In Part I of this two-part series, we discussed the wording, style, and content that should be included when drafting corporate minutes. In the second part of this series, we’ll take a closer look at the ideas we left out, the exact format you should follow, and the legal implications of failing to follow these suggestions.
Don’t worry, you can draft your minutes without breaking a sweat, and the information here can serve as guideline to help you.
Drafting Minutes; What Changes Qualify?
It is as much an art as science to decide what to include in your minutes. Include everything which involves a fundamental change to the company. Fundamental changes include, but is not limited to:
- A major change in corporate structure
- A change in management or management structure
- A change in business operations
- The engaging activity outside the ordinary course of business
- Any distribution to shareholders or members
- An amendment to the corporation’s corporate documents
- The purchase, sale or transfer of the securities or assets
- Any significant tax consequences to the corporation, its employees or shareholders
Template for Recording Resolutions
The exact wording of the resolution, the names of proposers and seconders and the names of those voting in favor, against, and who abstained must be listed. The outcome must also be recorded using the following format:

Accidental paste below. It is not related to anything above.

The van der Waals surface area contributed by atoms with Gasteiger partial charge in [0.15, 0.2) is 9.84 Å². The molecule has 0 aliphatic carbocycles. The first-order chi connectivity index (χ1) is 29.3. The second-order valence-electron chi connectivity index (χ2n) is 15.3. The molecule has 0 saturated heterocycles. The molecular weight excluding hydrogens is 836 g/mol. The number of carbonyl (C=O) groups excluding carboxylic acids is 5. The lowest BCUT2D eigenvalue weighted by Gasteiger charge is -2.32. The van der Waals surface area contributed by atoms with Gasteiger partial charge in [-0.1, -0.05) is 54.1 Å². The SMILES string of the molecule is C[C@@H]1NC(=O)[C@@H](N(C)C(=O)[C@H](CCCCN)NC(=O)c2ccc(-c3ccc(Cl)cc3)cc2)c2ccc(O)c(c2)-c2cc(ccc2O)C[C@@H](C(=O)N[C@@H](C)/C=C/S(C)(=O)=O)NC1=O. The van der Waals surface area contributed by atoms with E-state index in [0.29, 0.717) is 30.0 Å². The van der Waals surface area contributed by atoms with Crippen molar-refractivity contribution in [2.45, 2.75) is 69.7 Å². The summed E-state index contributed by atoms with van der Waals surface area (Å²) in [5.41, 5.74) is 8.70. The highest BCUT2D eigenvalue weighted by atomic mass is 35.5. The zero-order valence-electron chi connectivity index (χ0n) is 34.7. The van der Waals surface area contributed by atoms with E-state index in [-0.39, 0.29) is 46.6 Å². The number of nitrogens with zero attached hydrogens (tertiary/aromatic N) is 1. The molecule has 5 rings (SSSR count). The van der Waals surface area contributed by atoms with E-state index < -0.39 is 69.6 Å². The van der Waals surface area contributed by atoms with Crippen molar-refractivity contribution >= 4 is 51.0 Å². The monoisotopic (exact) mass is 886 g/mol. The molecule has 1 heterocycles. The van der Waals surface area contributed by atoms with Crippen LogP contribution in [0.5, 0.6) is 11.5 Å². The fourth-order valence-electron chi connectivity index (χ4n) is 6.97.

“The Chairperson called the next item on the agenda, authorizing taking a $500,000 short term loan. A resolution and the loan documents having already to forwarded to the Directors for review, a short discussion was held.
It was then moved by John Doe, seconded by Zoe Zoe, and a vote was held, the results are:
John Doe Voted in favor
Jane Doe Voted against
David Doe Voted in favor
Zane Roe Abstained
Zoe Zoe Voted in favor
RESOLVED, that majority of the Board having voted in favor of accepting the aforementioned loan(s) from Citibank, the Board authorizes entering into the loan agreements and directs the Secretary to place copies of same in the Corporate Minute Book.
The Importance of Revising Minutes
Remember that officers, directors, managers and employees who knowingly falsify corporate minutes may be civilly liable to the corporation’s owners. It is therefore a good practice to review and revise the Minutes after each meeting to ensure there are no material mistakes or omissions.
After drafting, reviewing and making revisions, the minutes should be presented to the directors, managers, shareholders or members for their review and approval at the next official corporate meeting. It is also good practice for the Board of Directors, shareholders, managers, and members to meet regularly.
Drafting minutes involves recording resolutions, including the correct information in your minutes, ensuring that the necessary individuals have signed and agreed to the information presented, and of course filing the minutes correctly. The latter is a bit trickier.
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